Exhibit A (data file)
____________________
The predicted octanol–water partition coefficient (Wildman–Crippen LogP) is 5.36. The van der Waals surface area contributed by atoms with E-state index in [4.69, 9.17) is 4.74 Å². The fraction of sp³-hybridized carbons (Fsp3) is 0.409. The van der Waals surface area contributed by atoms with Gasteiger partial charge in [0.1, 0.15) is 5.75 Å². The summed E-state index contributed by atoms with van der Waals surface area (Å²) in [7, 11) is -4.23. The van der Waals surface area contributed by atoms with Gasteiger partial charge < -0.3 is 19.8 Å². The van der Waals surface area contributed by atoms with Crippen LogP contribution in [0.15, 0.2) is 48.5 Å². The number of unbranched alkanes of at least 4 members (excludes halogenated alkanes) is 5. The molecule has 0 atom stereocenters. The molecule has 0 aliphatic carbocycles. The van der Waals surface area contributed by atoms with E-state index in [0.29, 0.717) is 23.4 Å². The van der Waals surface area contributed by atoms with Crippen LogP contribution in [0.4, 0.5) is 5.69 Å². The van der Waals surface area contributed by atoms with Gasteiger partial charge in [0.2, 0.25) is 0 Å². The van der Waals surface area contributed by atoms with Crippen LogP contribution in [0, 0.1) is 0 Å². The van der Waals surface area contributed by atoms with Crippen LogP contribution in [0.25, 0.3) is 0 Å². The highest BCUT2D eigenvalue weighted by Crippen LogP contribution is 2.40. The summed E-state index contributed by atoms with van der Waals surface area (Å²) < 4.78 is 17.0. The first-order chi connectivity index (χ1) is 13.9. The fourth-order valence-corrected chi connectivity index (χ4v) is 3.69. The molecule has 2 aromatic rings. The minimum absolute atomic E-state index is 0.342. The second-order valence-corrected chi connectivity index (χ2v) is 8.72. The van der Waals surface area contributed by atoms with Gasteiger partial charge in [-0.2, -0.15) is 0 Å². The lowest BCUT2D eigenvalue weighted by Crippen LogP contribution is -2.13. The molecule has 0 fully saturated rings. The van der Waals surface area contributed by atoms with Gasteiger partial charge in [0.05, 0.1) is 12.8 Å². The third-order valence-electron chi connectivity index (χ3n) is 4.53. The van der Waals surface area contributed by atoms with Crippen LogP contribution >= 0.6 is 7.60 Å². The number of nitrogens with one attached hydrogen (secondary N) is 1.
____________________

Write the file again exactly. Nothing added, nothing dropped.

The predicted octanol–water partition coefficient (Wildman–Crippen LogP) is 5.36. The van der Waals surface area contributed by atoms with E-state index in [4.69, 9.17) is 4.74 Å². The fraction of sp³-hybridized carbons (Fsp3) is 0.409. The van der Waals surface area contributed by atoms with Gasteiger partial charge in [0.1, 0.15) is 5.75 Å². The summed E-state index contributed by atoms with van der Waals surface area (Å²) in [7, 11) is -4.23. The van der Waals surface area contributed by atoms with Gasteiger partial charge < -0.3 is 19.8 Å². The van der Waals surface area contributed by atoms with Crippen LogP contribution in [0.15, 0.2) is 48.5 Å². The number of unbranched alkanes of at least 4 members (excludes halogenated alkanes) is 5. The molecule has 0 atom stereocenters. The molecule has 0 aliphatic carbocycles. The van der Waals surface area contributed by atoms with E-state index in [0.29, 0.717) is 23.4 Å². The van der Waals surface area contributed by atoms with Crippen LogP contribution in [0.4, 0.5) is 5.69 Å². The van der Waals surface area contributed by atoms with Gasteiger partial charge in [0.2, 0.25) is 0 Å². The van der Waals surface area contributed by atoms with Crippen LogP contribution in [0, 0.1) is 0 Å². The van der Waals surface area contributed by atoms with Crippen LogP contribution in [0.25, 0.3) is 0 Å². The highest BCUT2D eigenvalue weighted by Crippen LogP contribution is 2.40. The summed E-state index contributed by atoms with van der Waals surface area (Å²) < 4.78 is 17.0. The first-order chi connectivity index (χ1) is 13.9. The fourth-order valence-corrected chi connectivity index (χ4v) is 3.69. The molecule has 2 aromatic rings. The minimum absolute atomic E-state index is 0.342. The second-order valence-corrected chi connectivity index (χ2v) is 8.72. The van der Waals surface area contributed by atoms with Gasteiger partial charge in [-0.2, -0.15) is 0 Å². The lowest BCUT2D eigenvalue weighted by Crippen LogP contribution is -2.13. The molecule has 0 fully saturated rings. The van der Waals surface area contributed by atoms with Gasteiger partial charge in [0.05, 0.1) is 12.8 Å². The third-order valence-electron chi connectivity index (χ3n) is 4.53. The van der Waals surface area contributed by atoms with Crippen LogP contribution >= 0.6 is 7.60 Å². The number of nitrogens with one attached hydrogen (secondary N) is 1.